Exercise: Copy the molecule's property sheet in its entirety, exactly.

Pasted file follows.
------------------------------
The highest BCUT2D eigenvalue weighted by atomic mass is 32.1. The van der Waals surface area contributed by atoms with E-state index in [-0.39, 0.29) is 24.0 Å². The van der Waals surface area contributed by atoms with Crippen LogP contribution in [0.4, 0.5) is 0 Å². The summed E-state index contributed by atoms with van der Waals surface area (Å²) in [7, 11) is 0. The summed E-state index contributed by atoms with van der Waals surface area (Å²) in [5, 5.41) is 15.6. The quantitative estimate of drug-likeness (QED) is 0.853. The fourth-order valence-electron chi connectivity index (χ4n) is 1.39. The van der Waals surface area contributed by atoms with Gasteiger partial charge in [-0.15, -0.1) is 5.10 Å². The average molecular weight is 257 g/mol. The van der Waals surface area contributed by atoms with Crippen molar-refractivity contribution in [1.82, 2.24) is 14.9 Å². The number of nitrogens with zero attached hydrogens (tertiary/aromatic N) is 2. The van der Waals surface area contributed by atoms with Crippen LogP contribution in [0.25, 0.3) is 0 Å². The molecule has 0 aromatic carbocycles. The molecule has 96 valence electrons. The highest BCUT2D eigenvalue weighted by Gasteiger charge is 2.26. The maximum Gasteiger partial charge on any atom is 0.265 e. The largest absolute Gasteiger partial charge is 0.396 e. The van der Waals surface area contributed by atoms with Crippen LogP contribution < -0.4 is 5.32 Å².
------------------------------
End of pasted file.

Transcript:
The highest BCUT2D eigenvalue weighted by atomic mass is 32.1. The van der Waals surface area contributed by atoms with E-state index in [-0.39, 0.29) is 24.0 Å². The van der Waals surface area contributed by atoms with Crippen LogP contribution in [0.4, 0.5) is 0 Å². The summed E-state index contributed by atoms with van der Waals surface area (Å²) in [7, 11) is 0. The summed E-state index contributed by atoms with van der Waals surface area (Å²) in [5, 5.41) is 15.6. The quantitative estimate of drug-likeness (QED) is 0.853. The fourth-order valence-electron chi connectivity index (χ4n) is 1.39. The van der Waals surface area contributed by atoms with Gasteiger partial charge in [-0.15, -0.1) is 5.10 Å². The average molecular weight is 257 g/mol. The van der Waals surface area contributed by atoms with Crippen molar-refractivity contribution in [1.82, 2.24) is 14.9 Å². The number of nitrogens with zero attached hydrogens (tertiary/aromatic N) is 2. The van der Waals surface area contributed by atoms with Crippen LogP contribution in [0.25, 0.3) is 0 Å². The molecule has 0 aromatic carbocycles. The molecule has 96 valence electrons. The highest BCUT2D eigenvalue weighted by Gasteiger charge is 2.26. The maximum Gasteiger partial charge on any atom is 0.265 e. The largest absolute Gasteiger partial charge is 0.396 e. The van der Waals surface area contributed by atoms with Crippen LogP contribution < -0.4 is 5.32 Å².